May/June/July 2001

Fayette County Fishing Report

May/June/June 2001


Well, the Spring rush is over, the fish are settling down as they begin to move into the summer pattern. May is a transitional month on Fayette while June and July are down right summer. Some people find this to be the toughest time of the year to catch fish on a power plant lake. While it may be tougher, it is not impossible and good days are to be had, if you approach the day correctly.

What can you expect in May? The answer…top water fishing! Now, everyone gets their heart a poundin’ when that big old bass hammers a bait on the surface. Early in the day, the bass will be using shallow cover to find an easy meal. The first fish I ever caught on Fayette was on a buzz bait fished over hydrilla (those were the days!). Remember, a trailer hook is a must! Bass hit a buzz bait out of anger and are either trying to kill or stun. Many times they will short strike and the trailer hook will save the day. I prefer a Gamakatsu 3/0 trailer on my buzz baits. If the fish misses both, simply put down your rod and throw a fluke or assassin in the boil and hold on! Remember on your hook sets that you must wait until you actually feel the fish before you set the hook. Many a good fish has been lost at the first sight of it busting the water.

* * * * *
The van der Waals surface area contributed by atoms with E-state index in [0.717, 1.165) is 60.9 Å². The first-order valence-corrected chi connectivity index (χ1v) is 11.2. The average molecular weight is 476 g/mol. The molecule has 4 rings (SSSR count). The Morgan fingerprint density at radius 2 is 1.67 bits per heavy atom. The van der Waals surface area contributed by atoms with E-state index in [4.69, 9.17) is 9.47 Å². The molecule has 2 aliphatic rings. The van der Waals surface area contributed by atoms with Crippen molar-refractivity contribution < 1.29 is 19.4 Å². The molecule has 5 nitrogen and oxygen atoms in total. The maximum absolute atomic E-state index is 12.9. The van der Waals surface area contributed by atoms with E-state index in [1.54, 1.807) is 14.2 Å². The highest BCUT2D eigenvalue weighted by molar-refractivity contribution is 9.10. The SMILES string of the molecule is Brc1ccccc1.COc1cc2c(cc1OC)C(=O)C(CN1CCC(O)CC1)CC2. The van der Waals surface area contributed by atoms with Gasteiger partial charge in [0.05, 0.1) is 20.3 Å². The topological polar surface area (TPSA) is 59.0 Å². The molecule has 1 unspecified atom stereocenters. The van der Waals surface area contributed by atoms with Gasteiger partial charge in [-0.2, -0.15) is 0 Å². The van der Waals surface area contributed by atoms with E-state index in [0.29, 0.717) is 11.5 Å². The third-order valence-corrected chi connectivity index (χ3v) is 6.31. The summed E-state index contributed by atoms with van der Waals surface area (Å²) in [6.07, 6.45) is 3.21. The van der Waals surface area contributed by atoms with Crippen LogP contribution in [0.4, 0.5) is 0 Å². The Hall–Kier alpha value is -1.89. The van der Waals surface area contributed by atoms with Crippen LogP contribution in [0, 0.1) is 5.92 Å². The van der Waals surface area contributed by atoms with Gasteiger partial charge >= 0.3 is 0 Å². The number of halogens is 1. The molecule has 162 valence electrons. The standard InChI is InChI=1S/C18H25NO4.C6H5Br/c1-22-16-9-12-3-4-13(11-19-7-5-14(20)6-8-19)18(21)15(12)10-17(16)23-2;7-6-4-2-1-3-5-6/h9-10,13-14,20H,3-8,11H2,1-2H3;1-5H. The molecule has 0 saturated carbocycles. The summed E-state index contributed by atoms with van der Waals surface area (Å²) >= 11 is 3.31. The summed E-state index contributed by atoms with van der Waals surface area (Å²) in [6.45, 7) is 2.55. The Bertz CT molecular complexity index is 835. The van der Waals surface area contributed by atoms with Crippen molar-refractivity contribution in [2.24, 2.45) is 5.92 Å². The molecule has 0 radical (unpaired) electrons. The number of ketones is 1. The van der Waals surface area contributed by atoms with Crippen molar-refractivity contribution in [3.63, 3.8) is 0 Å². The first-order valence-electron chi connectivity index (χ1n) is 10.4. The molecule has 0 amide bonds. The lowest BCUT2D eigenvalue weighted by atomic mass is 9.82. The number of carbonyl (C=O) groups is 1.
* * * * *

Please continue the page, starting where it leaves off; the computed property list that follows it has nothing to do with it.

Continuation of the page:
This year, Bass Pro Shops introduced a new top water bait, the Top Knocker, and I love it. It is a relatively small but very chubby “slush” bait. You can walk the dog with it in a tight pattern or by pulling your rod tip down instead of sideways you can get it to dive and pop back up with a splash. And the rattles? It must have the largest and loudest rattle chamber in the business. The first time is used it on Fayette I caught four fish over 4 pounds in about 10 minutes. It is definitely worth a look. Other, more traditional, topwater baits will also produce: Chug Bugs and Pop Rs will do well when the water is calm.

Of course, after the sun is up in the sky, you need to look to your soft plastics. I like to throw a watermelon Zoom Fluke in the same areas I just fished with the tops. Then I move to the points and throw a Carolina rig with a watermelon red Baby Brush Hog.

Towards the end of the month the transition to summer will begin in earnest. The fish will be moving to the deeper humps and deep wood. There will still be some fish shallow but they will get hammered so hone your deep water fishing skills and your catch ratio should show it. Keep in mind that the sunfish and bluegills spawn around June in shallow sandy areas. Bass love a nice sunfish meal so find their beds and the look around for bass. Throw a spinnerbait or perch colored crankbait.

For you deep water enthusiasts, a Carolina rig is the place to start. Work the humps and deep breaks slowly. I use a Johnny Morris Carolina Rig rod spooled with 40# Spiderwire. My leader is 14# XPS fluorocarbon. In deep water, I believe the Spiderwire really pays off on the hook set. You need at least a ounce weight to get the bait down there quickly and because most days on Fayette you will have a south wind blowing off the damn.